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Umbrella state (bilateral arrangement with the United States)

Australia observed the second Meeting of States Parties to the TPNW in November and December 2023, with a federal parliamentarian, Susan Templeman, as the head of its delegation.

TPNW Status

TPNW Article 1(1) prohibitions: Compatibility in 2022
(a) Develop, produce, manufacture, acquire Compatible
Test Compatible
Possess or stockpile Compatible
(b) Transfer Compatible
(c) Receive transfer or control Compatible
(d) Use Compatible
Threaten to use Compatible
(e) Assist, encourage or induce Non-compatible
(f) Seek or receive assistance Compatible
(g) Allow stationing, installation, deployment Compatible
TPNW voting and participation
UNGA resolution on TPNW (latest vote) Abstained (2023)
Participated in 1MSP (2022) Observer
1MSP delegation size (% women) 3 (100%)
Adoption of TPNW (7 July 2017) N/A
Participated in TPNW negotiations (2017) No
Negotiation mandate (A/RES/71/258) Voted no
Other weapons of mass destruction (WMD) treaties
Party to an NWFZ Yes (Ratified 1986, Rarotonga)
Party to the NPT Yes (Ratified 1973)
Ratified the CTBT Yes (Ratified 1998, Annex 2 state)
Party to the BWC Yes (Ratified 1977)
Party to the CWC Yes (Ratified 1994)
IAEA safeguards and fissile material
Safeguards agreement Yes (10 Jul 1974)
TPNW Art 3(2) deadline N/A
Small Quantities Protocol No
Additional Protocol Yes
Enrichment facilities/reprocessing plants No
HEU stocks 1–10 kg
Plutonium stocks No

Latest developments

While Australia did not make a statement at the meeting, the Minister for Foreign Affairs, Penny Wong, issued a media release on the decision to observe. This decision, she said, ‘illustrates Australia’s renewed commitment to a world without nuclear weapons’. ‘Although Australia is not a State party to the TPNW, we share this goal with parties to the Treaty and are engaging constructively to identify realistic pathways for nuclear disarmament and to reduce the risks posed by nuclear weapons. Australia is considering the TPNW systematically and methodically as part of our ambitious agenda to advance nuclear non-proliferation and disarmament.’1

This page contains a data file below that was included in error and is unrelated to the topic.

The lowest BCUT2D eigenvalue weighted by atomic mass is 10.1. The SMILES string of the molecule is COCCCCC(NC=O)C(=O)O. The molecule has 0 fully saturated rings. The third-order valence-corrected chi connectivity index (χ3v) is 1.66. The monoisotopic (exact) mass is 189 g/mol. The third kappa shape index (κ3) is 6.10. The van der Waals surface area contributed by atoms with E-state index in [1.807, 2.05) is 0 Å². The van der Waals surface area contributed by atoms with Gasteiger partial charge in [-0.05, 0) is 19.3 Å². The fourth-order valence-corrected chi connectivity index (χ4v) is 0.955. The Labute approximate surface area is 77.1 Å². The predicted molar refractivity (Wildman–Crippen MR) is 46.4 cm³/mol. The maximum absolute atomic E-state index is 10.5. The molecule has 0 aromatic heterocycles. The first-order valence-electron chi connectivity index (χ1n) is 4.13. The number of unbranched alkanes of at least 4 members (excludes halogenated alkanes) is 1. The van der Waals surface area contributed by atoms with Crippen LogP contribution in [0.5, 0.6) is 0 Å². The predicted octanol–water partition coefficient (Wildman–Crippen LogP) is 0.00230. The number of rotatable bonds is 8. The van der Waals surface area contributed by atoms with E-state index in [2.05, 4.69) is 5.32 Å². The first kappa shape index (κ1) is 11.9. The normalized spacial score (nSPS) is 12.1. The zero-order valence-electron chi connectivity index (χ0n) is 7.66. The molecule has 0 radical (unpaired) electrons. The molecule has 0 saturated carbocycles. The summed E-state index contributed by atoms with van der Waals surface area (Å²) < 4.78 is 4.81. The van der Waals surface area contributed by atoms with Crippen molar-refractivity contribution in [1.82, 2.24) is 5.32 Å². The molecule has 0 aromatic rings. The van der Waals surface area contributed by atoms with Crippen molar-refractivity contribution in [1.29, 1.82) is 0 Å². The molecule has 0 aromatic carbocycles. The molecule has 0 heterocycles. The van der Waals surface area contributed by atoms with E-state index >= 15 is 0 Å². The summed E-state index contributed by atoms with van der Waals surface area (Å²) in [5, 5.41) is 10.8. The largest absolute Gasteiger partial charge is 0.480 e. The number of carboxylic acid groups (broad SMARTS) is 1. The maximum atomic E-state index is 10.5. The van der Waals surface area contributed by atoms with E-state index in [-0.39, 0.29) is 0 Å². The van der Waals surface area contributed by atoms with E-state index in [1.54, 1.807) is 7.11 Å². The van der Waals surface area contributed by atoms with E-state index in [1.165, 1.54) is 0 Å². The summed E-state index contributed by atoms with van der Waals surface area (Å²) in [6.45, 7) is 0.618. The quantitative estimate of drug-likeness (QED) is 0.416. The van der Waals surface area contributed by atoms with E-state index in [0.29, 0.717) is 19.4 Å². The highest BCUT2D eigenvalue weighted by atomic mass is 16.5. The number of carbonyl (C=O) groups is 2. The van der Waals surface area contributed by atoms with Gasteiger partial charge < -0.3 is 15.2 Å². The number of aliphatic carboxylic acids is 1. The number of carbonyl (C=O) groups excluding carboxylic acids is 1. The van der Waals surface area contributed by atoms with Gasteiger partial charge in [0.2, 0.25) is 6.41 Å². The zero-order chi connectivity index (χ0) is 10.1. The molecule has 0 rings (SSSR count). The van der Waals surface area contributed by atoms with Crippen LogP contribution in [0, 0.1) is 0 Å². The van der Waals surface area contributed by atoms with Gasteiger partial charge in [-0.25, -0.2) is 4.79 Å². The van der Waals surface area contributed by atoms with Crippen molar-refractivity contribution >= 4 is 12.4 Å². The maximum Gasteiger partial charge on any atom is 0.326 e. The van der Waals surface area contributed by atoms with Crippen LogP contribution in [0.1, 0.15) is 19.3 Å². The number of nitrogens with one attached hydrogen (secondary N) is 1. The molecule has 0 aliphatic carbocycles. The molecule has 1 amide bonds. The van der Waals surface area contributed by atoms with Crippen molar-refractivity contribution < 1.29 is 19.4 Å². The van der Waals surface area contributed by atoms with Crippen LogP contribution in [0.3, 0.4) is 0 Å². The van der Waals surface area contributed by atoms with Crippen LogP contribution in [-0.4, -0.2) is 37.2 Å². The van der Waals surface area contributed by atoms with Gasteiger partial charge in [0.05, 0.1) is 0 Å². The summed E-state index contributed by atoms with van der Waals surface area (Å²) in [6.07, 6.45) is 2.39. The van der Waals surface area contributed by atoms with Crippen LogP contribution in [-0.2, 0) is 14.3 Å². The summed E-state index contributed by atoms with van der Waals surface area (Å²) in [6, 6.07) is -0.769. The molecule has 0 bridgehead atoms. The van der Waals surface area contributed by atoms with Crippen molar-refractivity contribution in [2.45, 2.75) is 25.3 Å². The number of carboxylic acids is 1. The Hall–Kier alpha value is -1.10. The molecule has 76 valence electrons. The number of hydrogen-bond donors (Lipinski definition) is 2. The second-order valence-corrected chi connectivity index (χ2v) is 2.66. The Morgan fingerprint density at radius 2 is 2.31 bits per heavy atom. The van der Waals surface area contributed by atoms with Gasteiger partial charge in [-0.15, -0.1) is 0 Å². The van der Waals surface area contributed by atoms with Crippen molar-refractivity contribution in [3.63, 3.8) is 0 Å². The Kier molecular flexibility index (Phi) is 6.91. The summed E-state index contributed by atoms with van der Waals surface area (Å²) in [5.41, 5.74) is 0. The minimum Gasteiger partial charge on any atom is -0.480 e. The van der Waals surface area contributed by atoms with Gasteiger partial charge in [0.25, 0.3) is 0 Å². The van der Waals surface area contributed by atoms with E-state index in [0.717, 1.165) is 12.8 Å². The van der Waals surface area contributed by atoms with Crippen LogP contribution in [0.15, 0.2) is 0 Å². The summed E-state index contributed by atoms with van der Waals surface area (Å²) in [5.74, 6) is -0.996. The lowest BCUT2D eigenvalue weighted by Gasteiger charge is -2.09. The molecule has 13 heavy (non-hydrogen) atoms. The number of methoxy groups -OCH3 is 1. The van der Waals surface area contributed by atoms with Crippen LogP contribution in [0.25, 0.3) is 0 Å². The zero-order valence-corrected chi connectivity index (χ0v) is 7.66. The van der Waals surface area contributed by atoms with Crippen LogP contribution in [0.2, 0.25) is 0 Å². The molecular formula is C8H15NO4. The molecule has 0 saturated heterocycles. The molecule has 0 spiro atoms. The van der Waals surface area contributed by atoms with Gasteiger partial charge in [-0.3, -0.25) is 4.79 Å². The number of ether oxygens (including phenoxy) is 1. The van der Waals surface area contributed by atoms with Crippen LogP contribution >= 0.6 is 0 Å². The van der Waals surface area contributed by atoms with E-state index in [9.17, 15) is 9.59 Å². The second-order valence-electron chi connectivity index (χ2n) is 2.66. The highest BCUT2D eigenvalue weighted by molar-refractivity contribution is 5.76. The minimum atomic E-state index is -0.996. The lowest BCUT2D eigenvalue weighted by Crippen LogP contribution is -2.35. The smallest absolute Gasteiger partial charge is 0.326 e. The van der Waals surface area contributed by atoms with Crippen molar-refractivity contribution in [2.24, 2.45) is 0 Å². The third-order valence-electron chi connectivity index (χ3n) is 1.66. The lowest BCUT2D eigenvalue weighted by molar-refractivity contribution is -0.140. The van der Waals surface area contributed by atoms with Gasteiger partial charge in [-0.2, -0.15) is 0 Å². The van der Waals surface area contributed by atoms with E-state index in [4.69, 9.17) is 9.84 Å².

The government said that it was especially eager to gain insights into how States parties intend to address questions relating to verification and enforcement under the Treaty, how the Treaty will interact with the Non-Proliferation Treaty (NPT), and how States parties ‘will work to achieve universal support’ for the Treaty.

In April 2023, Wong said, in response to questions from a journalist, that the TPNW has ‘substantial normative value’, and if it ‘can spur more progress [under the NPT], that is a good thing’. But she declined to offer a timeline for Australia’s signature and ratification.2

Australia abstained from voting on the 2023 UN General Assembly resolution on the TPNW, which called upon ‘all States that have not yet done so to sign, ratify, accept, approve or accede to the Treaty at the earliest possible date’.3 All other States under the so-called US ‘nuclear umbrella’ voted against the resolution.

Documents obtained under freedom of information laws in February 2023 showed that foreign ministry officials had advised Wong against sending an observer delegation to the first TPNW Meeting of States Parties in 2022, warning that it would carry ‘significant risks’. But Wong disregarded that advice.4


  • Australia should renounce the possession and potential use of nuclear weapons on its behalf, and ensure that nuclear weapons do not have a role in its defence posture.

  • Australia should comply with its existing obligation under Article VI of the NPT and pursue negotiations in good faith on nuclear disarmament.

  • Australia should urgently adhere to the TPNW. Until it is in a position to do so it should welcome the TPNW as a valuable component in the global disarmament and non-proliferation architecture, work with the Treaty's states parties on practical steps towards disarmament, and attend the meetings of states parties as an observer.

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